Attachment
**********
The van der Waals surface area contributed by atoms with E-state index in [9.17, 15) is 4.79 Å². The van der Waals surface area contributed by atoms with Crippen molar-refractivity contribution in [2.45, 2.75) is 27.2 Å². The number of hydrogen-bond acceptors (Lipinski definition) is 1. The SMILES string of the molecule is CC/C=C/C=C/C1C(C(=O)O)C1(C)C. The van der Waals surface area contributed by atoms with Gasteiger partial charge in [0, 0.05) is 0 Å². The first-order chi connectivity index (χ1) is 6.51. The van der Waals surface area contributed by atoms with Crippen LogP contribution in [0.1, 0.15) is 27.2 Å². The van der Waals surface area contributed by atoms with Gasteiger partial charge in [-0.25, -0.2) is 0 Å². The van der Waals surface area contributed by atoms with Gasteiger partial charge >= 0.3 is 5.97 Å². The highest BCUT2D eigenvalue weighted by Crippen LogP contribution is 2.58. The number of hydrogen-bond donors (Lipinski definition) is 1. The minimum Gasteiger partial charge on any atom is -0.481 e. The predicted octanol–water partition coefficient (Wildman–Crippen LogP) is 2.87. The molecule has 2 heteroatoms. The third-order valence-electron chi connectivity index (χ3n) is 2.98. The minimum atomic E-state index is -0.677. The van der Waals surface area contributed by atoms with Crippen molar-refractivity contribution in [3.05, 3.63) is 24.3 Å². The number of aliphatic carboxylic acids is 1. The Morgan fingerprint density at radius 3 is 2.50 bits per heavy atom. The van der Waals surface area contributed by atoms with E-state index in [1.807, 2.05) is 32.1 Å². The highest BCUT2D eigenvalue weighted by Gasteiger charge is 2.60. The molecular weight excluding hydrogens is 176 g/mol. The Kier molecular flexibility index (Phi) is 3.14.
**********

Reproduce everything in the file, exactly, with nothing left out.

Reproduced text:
The van der Waals surface area contributed by atoms with E-state index in [9.17, 15) is 4.79 Å². The van der Waals surface area contributed by atoms with Crippen molar-refractivity contribution in [2.45, 2.75) is 27.2 Å². The number of hydrogen-bond acceptors (Lipinski definition) is 1. The SMILES string of the molecule is CC/C=C/C=C/C1C(C(=O)O)C1(C)C. The van der Waals surface area contributed by atoms with Gasteiger partial charge in [0, 0.05) is 0 Å². The first-order chi connectivity index (χ1) is 6.51. The van der Waals surface area contributed by atoms with Crippen LogP contribution in [0.1, 0.15) is 27.2 Å². The van der Waals surface area contributed by atoms with Gasteiger partial charge in [-0.25, -0.2) is 0 Å². The van der Waals surface area contributed by atoms with Gasteiger partial charge >= 0.3 is 5.97 Å². The highest BCUT2D eigenvalue weighted by Crippen LogP contribution is 2.58. The number of hydrogen-bond donors (Lipinski definition) is 1. The minimum Gasteiger partial charge on any atom is -0.481 e. The predicted octanol–water partition coefficient (Wildman–Crippen LogP) is 2.87. The molecule has 2 heteroatoms. The third-order valence-electron chi connectivity index (χ3n) is 2.98. The minimum atomic E-state index is -0.677. The van der Waals surface area contributed by atoms with Crippen molar-refractivity contribution in [3.05, 3.63) is 24.3 Å². The number of aliphatic carboxylic acids is 1. The Morgan fingerprint density at radius 3 is 2.50 bits per heavy atom. The van der Waals surface area contributed by atoms with E-state index in [1.807, 2.05) is 32.1 Å². The highest BCUT2D eigenvalue weighted by Gasteiger charge is 2.60. The molecular weight excluding hydrogens is 176 g/mol. The Kier molecular flexibility index (Phi) is 3.14.